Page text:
The way the United States pulled out is “dishonorable, and a horrible breaking of promises … and leaving thousands of people behind that we promised we’d take out with us including American citizens,” Eubank, who is from Free Burma Rangers and provides humanitarian services in war-torn areas, told CBN News.

In some instances, the pull-out has been “cowardly,” he continued, speaking from Tajikistan, which neighbors Afghanistan and where many Afghans are arriving after fleeing the Taliban.

“Taliban are hunting down people right now, trying to get all the names of anyone they perceive as an enemy,” Eubank said, adding that the enemies include “people who work with the U.S. government, people who are with other governments, people who work with non-governmental organizations they don’t agree with.”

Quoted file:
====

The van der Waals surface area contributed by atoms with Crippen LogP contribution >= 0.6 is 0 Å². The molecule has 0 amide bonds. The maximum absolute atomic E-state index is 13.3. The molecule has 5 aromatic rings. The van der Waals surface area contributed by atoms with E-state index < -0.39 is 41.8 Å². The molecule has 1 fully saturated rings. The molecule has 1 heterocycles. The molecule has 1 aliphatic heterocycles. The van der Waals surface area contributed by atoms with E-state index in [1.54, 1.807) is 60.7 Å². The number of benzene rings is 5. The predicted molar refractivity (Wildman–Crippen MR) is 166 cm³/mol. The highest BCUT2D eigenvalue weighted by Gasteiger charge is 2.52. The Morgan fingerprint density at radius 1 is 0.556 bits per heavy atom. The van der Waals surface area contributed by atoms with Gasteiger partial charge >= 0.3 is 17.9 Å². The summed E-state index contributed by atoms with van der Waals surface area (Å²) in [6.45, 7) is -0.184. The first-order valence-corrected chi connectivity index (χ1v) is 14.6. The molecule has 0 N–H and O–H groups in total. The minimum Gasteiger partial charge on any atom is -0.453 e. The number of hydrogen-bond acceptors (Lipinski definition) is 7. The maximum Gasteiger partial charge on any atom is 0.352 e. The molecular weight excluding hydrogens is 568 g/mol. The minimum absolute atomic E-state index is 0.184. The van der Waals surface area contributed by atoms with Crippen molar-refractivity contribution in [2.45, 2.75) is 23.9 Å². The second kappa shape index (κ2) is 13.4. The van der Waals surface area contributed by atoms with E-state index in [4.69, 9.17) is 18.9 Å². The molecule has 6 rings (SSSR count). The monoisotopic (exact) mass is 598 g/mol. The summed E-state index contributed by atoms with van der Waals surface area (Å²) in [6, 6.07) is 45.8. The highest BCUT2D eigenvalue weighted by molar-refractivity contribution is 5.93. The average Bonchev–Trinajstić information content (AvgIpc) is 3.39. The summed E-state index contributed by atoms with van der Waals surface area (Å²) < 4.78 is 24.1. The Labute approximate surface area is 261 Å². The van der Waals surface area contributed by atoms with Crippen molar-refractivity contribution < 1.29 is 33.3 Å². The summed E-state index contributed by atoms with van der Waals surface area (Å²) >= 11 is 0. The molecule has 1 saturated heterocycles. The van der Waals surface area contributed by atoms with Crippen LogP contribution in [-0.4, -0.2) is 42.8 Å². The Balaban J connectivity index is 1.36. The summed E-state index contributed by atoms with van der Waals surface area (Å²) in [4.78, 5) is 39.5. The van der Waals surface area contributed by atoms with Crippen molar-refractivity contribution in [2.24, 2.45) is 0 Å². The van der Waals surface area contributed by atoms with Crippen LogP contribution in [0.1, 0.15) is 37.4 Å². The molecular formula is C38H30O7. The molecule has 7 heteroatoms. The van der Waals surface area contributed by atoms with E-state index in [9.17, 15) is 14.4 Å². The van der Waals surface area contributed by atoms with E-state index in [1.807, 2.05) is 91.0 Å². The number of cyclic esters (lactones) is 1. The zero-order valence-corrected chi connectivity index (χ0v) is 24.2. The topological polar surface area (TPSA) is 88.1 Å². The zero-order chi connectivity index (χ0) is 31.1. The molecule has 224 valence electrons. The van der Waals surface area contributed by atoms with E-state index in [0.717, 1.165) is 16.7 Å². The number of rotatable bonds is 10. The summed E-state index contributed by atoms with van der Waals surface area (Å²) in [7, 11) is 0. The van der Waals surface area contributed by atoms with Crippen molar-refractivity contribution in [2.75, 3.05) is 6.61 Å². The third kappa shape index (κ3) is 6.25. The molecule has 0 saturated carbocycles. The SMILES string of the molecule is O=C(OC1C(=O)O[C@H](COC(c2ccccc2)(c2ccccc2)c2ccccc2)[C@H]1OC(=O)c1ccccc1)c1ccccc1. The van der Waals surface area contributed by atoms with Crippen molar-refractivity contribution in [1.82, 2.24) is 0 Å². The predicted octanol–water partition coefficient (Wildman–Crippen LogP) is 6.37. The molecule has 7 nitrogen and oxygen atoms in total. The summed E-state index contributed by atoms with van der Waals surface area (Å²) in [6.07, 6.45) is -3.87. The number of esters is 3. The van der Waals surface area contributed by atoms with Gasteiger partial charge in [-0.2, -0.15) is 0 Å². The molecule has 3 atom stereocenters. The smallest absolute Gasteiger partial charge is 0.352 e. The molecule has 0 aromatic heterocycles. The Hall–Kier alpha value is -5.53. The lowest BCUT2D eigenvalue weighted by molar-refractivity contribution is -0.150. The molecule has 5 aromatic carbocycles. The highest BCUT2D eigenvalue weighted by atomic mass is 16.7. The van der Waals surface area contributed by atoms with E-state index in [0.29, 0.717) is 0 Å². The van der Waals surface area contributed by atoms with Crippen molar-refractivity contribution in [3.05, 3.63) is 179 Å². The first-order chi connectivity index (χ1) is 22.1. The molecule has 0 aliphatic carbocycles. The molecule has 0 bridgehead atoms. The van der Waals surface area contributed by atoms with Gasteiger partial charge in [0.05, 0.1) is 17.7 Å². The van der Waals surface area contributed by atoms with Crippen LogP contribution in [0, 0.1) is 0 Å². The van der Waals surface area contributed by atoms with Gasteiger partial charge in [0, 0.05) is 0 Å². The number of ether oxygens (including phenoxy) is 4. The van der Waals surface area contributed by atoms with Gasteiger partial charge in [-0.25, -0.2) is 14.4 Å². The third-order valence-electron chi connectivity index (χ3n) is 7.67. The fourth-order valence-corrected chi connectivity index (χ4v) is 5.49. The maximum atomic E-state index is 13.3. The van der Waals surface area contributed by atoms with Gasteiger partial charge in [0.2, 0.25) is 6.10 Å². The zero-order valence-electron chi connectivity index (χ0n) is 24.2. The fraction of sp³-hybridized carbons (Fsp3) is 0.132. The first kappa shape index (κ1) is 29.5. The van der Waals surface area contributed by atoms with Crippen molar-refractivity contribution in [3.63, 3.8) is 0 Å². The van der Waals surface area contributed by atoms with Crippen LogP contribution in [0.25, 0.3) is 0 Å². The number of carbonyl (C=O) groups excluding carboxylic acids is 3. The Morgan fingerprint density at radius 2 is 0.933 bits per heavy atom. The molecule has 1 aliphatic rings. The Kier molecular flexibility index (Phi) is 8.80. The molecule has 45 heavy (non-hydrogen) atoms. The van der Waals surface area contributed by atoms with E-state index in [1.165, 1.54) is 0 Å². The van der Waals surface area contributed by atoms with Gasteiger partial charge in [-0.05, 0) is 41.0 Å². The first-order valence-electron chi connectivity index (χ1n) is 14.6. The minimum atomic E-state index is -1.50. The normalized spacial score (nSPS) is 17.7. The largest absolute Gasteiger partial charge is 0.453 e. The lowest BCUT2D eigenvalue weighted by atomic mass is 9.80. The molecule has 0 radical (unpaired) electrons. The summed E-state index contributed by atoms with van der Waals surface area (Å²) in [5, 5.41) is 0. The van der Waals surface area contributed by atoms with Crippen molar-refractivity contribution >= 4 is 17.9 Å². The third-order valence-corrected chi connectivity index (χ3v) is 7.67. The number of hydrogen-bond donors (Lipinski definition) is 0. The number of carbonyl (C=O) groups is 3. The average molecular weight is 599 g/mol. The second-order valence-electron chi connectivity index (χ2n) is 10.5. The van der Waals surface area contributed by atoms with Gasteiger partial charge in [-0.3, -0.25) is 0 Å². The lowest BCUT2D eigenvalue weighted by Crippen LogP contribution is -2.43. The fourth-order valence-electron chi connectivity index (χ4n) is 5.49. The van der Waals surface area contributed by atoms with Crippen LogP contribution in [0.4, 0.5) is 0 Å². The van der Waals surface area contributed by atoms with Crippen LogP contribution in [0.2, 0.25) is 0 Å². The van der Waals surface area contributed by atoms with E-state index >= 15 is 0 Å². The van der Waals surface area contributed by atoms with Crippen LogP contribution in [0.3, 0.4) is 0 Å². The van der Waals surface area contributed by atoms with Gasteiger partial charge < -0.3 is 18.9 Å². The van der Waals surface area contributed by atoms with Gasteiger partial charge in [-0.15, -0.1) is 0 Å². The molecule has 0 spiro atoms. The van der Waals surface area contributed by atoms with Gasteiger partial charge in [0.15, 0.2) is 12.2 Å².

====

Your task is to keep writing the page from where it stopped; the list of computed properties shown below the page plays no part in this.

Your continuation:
Eubank, who is in Tajikistan to help Afghans, also said that “many have been executed. … I’ve seen recent photos of 30 to 40 people [being executed].”

Eubank clarified that he doesn’t know the scale of the killings or the arrests, “but I believe it’s countrywide now.”

The Taliban are allowing American citizens who have identity cards to escape, he continued, adding that “anyone who doesn’t have papers, anyone they perceive as an enemy, they are going to arrest them, and, in many cases, execute them.”

The people in Afghanistan “are in terror,” Eubank added.

According to its website, Free Burma Rangers have helped 1.5 million displaced persons to date who would have otherwise died.

In an interview with The Christian Post last year, Eubank shared: “I am motivated by what Jesus does for me and want to share His love and encourage people to follow Him. We are not to be led by comfort, fear or pride, but go in the love God gives us. We go into areas of direct combat to save lives and share love.”

Following the drawing down of U.S. troops in Afghanistan, the Taliban quickly seized control of much of the country, taking the capital Kabul last month and forcing the government to flee.